Traditionally, malware has been much more prevalent on Microsoft Windows than other operating systems. As recently as 2010, more than 99 percent of all viruses and other threats were specifically designed for the popular OS. More recently, though, malware authors have diversified their targets, addressing Macs but especially mobile devices running Android.
In 2011, Trend Micro researchers identified a search engine optimization campaign that went after both PCs and Macs. Around that time, MacDefender – a rogue program that lured users in via Google Image Search and then tried to fool them with a fake antivirus interface – caught the attention of cybersecurity specialists, signaling the imminent decline of Windows’ virtual monopoly on malware. Since then, growth of Mac sales has only continued to outpace that of the PC industry at large. Latter-day threats such as the “Kyle & Stan” advertising network address both Windows and OS X through compromised Internet domains.
Moreover, much of the longstanding cybercriminal attention to Windows was always rooted in its market share rather than any particulars of its design. To give a sense of scale, Windows 8 alone sold 200 million licenses through its first 15 months on the market, yet was considered a “disappointment” compared to Windows 7, which easily crossed the 600 million threshold less than 3 years after its release. Factor in the persistence of Windows XP – it still accounted for almost one-quarter of all desktops worldwide in August 2014 – and the installed base is still large enough to be a reliable magnet for malicious activity.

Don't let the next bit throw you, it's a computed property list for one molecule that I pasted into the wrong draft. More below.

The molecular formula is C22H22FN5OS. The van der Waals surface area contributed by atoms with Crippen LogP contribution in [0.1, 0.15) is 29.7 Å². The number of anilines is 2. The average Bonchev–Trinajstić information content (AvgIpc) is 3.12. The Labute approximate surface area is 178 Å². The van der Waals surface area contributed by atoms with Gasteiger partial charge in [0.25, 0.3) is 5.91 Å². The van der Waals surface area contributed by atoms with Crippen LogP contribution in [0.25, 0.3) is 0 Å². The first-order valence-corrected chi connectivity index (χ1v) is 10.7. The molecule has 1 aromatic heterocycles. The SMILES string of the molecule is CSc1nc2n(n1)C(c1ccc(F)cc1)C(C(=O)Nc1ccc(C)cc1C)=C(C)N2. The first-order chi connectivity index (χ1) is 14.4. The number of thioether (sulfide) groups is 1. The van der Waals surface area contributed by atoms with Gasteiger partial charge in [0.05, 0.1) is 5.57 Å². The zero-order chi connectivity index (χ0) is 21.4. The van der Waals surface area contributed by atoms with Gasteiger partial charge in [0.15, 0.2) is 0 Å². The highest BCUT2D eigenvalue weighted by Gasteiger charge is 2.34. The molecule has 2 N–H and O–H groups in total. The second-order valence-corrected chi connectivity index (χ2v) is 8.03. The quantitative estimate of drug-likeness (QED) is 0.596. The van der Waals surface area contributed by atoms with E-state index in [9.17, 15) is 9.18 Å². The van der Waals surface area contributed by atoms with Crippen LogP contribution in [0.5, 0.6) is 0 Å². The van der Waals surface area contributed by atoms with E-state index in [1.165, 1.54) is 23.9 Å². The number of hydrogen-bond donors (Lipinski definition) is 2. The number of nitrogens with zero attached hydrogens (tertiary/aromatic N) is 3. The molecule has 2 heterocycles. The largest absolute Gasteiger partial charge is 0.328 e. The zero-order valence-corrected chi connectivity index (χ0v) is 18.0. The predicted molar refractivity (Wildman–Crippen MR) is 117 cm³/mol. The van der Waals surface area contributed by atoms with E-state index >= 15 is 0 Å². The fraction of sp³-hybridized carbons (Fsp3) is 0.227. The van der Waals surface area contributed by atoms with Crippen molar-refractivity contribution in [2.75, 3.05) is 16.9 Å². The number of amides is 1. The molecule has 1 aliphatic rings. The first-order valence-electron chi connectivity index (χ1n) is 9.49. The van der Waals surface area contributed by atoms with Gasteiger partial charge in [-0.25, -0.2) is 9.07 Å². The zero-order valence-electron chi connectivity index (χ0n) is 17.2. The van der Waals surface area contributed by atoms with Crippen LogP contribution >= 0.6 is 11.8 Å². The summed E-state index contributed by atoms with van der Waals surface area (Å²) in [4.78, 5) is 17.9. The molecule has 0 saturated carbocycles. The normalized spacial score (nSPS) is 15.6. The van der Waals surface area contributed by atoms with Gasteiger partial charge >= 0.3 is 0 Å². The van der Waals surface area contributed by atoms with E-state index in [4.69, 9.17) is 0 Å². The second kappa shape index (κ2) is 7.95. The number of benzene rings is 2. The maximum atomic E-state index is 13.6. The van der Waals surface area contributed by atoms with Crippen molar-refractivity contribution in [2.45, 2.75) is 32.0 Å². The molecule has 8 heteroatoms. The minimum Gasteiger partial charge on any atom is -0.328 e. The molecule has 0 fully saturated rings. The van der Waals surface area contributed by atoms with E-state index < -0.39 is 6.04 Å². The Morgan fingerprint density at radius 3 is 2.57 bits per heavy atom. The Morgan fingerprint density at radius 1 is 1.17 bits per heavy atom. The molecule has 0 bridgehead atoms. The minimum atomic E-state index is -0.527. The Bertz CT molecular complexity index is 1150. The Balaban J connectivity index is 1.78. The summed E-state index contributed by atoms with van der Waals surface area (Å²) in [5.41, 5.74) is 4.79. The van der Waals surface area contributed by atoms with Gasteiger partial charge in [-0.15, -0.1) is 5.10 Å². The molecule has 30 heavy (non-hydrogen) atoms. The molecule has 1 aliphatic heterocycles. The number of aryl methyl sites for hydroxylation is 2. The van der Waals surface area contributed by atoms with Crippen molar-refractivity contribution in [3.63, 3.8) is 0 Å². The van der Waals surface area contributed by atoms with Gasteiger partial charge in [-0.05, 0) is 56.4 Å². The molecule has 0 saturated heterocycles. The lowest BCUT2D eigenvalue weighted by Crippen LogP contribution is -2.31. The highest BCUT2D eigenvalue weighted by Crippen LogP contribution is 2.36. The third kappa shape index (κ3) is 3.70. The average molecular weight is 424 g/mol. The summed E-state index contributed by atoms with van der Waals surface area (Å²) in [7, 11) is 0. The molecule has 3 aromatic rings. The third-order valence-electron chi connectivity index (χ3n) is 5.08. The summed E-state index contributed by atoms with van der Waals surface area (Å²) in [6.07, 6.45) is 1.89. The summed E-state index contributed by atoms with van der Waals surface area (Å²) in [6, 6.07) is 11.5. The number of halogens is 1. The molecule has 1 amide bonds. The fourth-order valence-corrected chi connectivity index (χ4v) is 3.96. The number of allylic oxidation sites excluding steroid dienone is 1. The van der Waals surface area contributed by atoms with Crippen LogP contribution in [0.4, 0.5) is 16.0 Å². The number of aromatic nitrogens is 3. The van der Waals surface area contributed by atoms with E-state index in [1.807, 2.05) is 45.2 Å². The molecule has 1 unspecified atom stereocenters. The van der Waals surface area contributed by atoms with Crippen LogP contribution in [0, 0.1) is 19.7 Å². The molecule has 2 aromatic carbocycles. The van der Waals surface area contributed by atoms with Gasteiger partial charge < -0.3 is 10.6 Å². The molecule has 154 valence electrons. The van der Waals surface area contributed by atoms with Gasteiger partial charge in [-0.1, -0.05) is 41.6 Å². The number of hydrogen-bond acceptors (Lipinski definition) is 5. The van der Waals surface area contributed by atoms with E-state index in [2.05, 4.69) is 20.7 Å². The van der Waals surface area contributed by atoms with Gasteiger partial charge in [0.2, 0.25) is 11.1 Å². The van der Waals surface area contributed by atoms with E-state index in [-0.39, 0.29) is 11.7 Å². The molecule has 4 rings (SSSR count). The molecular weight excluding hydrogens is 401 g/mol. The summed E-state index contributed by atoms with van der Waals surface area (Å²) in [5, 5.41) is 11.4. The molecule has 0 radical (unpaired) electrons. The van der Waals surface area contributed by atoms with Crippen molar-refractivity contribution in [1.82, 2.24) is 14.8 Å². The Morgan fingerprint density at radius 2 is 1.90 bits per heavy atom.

What happens when Windows is no longer number one
But even Windows’ size isn’t enough to make it an outlier anymore. Consider that Android, the open source mobile OS primarily managed by Google, will ship on more than 1 billion devices this year alone, meaning that 2014 shipments would be larger than the number of Windows 7 licenses sold ever.
With such popularity, Android was bound to eventually rival Windows as a target of malware. Not only have threats multiplied in recent years, but they have also become more sophisticated, underscoring the broad transition from desktop to mobile computing:
- Trend Micro identified almost 1 million risky Android malware samples by September 2013, reaching the milestone well ahead of original projections of year-end 2013. Premium service abusers and fake apps (the hit game “Bad Piggies” was a prominent example) were among the biggest problems.
- Anti-malware apps for Android are readily available and are important mitigation tools for high-risk devices (e.g., ones that rely on third-party app stores), but cybercriminals have also used them to gain an advantage. Mobile banking users in Poland recently encountered a threat that disguised itself as a security solution so that it could harvest data such as voice calls and SMS.